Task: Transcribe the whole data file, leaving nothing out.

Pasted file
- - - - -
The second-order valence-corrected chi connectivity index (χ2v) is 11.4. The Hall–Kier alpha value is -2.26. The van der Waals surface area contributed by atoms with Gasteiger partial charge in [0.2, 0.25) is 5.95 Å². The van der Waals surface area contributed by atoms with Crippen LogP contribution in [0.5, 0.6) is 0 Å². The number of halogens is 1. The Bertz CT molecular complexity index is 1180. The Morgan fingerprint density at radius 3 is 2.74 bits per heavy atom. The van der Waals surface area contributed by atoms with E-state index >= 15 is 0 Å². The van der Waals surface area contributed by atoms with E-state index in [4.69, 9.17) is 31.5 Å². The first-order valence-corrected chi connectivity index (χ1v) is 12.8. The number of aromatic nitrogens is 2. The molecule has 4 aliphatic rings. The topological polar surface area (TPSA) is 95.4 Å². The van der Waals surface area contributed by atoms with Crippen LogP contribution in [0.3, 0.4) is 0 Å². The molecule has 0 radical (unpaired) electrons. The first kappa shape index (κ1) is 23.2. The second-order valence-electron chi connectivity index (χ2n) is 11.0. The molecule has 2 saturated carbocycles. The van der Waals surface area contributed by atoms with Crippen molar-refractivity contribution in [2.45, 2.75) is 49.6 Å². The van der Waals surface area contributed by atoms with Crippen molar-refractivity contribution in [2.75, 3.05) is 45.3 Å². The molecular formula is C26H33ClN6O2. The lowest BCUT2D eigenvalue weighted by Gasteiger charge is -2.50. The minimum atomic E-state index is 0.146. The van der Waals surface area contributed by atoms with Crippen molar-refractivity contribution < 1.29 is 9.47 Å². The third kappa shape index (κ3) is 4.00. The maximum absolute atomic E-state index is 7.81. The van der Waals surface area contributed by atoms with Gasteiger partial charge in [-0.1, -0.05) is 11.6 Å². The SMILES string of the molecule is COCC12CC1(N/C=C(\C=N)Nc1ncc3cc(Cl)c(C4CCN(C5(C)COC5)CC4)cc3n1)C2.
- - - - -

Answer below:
The second-order valence-corrected chi connectivity index (χ2v) is 11.4. The Hall–Kier alpha value is -2.26. The van der Waals surface area contributed by atoms with Gasteiger partial charge in [0.2, 0.25) is 5.95 Å². The van der Waals surface area contributed by atoms with Crippen LogP contribution in [0.5, 0.6) is 0 Å². The number of halogens is 1. The Bertz CT molecular complexity index is 1180. The Morgan fingerprint density at radius 3 is 2.74 bits per heavy atom. The van der Waals surface area contributed by atoms with E-state index >= 15 is 0 Å². The van der Waals surface area contributed by atoms with E-state index in [4.69, 9.17) is 31.5 Å². The first-order valence-corrected chi connectivity index (χ1v) is 12.8. The number of aromatic nitrogens is 2. The molecule has 4 aliphatic rings. The topological polar surface area (TPSA) is 95.4 Å². The van der Waals surface area contributed by atoms with Crippen LogP contribution in [0.3, 0.4) is 0 Å². The molecule has 0 radical (unpaired) electrons. The first kappa shape index (κ1) is 23.2. The second-order valence-electron chi connectivity index (χ2n) is 11.0. The molecule has 2 saturated carbocycles. The van der Waals surface area contributed by atoms with Crippen molar-refractivity contribution in [2.45, 2.75) is 49.6 Å². The van der Waals surface area contributed by atoms with Crippen molar-refractivity contribution in [2.75, 3.05) is 45.3 Å². The molecular formula is C26H33ClN6O2. The lowest BCUT2D eigenvalue weighted by Gasteiger charge is -2.50. The minimum atomic E-state index is 0.146. The van der Waals surface area contributed by atoms with Crippen molar-refractivity contribution < 1.29 is 9.47 Å². The third kappa shape index (κ3) is 4.00. The maximum absolute atomic E-state index is 7.81. The van der Waals surface area contributed by atoms with Gasteiger partial charge in [-0.1, -0.05) is 11.6 Å². The SMILES string of the molecule is COCC12CC1(N/C=C(\C=N)Nc1ncc3cc(Cl)c(C4CCN(C5(C)COC5)CC4)cc3n1)C2.